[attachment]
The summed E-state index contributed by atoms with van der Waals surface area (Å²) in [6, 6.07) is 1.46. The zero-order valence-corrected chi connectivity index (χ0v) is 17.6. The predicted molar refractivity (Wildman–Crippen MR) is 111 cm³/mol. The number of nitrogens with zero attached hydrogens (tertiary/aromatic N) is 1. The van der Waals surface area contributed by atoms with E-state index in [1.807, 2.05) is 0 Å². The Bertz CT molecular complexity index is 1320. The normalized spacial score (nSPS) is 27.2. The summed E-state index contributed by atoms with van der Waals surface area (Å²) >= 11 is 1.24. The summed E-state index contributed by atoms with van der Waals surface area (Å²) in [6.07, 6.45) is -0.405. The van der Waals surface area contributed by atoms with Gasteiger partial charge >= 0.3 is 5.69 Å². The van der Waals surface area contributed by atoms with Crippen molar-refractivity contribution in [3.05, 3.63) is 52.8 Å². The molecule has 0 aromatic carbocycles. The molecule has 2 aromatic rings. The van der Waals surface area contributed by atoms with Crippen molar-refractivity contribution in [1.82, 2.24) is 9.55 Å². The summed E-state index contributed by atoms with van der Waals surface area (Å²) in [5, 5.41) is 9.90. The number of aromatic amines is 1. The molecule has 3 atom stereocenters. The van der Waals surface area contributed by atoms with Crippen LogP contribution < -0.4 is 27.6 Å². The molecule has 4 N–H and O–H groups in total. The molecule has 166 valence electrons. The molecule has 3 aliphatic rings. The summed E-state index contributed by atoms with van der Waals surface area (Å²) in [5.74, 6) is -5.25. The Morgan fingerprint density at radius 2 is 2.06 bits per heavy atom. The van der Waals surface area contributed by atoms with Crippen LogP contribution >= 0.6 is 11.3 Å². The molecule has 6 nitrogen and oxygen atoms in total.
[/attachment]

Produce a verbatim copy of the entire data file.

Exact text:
The summed E-state index contributed by atoms with van der Waals surface area (Å²) in [6, 6.07) is 1.46. The zero-order valence-corrected chi connectivity index (χ0v) is 17.6. The predicted molar refractivity (Wildman–Crippen MR) is 111 cm³/mol. The number of nitrogens with zero attached hydrogens (tertiary/aromatic N) is 1. The van der Waals surface area contributed by atoms with E-state index in [1.807, 2.05) is 0 Å². The Bertz CT molecular complexity index is 1320. The normalized spacial score (nSPS) is 27.2. The summed E-state index contributed by atoms with van der Waals surface area (Å²) >= 11 is 1.24. The summed E-state index contributed by atoms with van der Waals surface area (Å²) in [6.07, 6.45) is -0.405. The van der Waals surface area contributed by atoms with Gasteiger partial charge >= 0.3 is 5.69 Å². The van der Waals surface area contributed by atoms with Crippen molar-refractivity contribution in [3.05, 3.63) is 52.8 Å². The molecule has 0 aromatic carbocycles. The molecule has 2 aromatic rings. The van der Waals surface area contributed by atoms with Crippen molar-refractivity contribution in [1.82, 2.24) is 9.55 Å². The summed E-state index contributed by atoms with van der Waals surface area (Å²) in [5, 5.41) is 9.90. The number of aromatic amines is 1. The molecule has 3 atom stereocenters. The van der Waals surface area contributed by atoms with Crippen LogP contribution < -0.4 is 27.6 Å². The molecule has 4 N–H and O–H groups in total. The molecule has 166 valence electrons. The molecule has 3 aliphatic rings. The summed E-state index contributed by atoms with van der Waals surface area (Å²) in [5.74, 6) is -5.25. The Morgan fingerprint density at radius 2 is 2.06 bits per heavy atom. The van der Waals surface area contributed by atoms with Crippen LogP contribution >= 0.6 is 11.3 Å². The molecule has 6 nitrogen and oxygen atoms in total.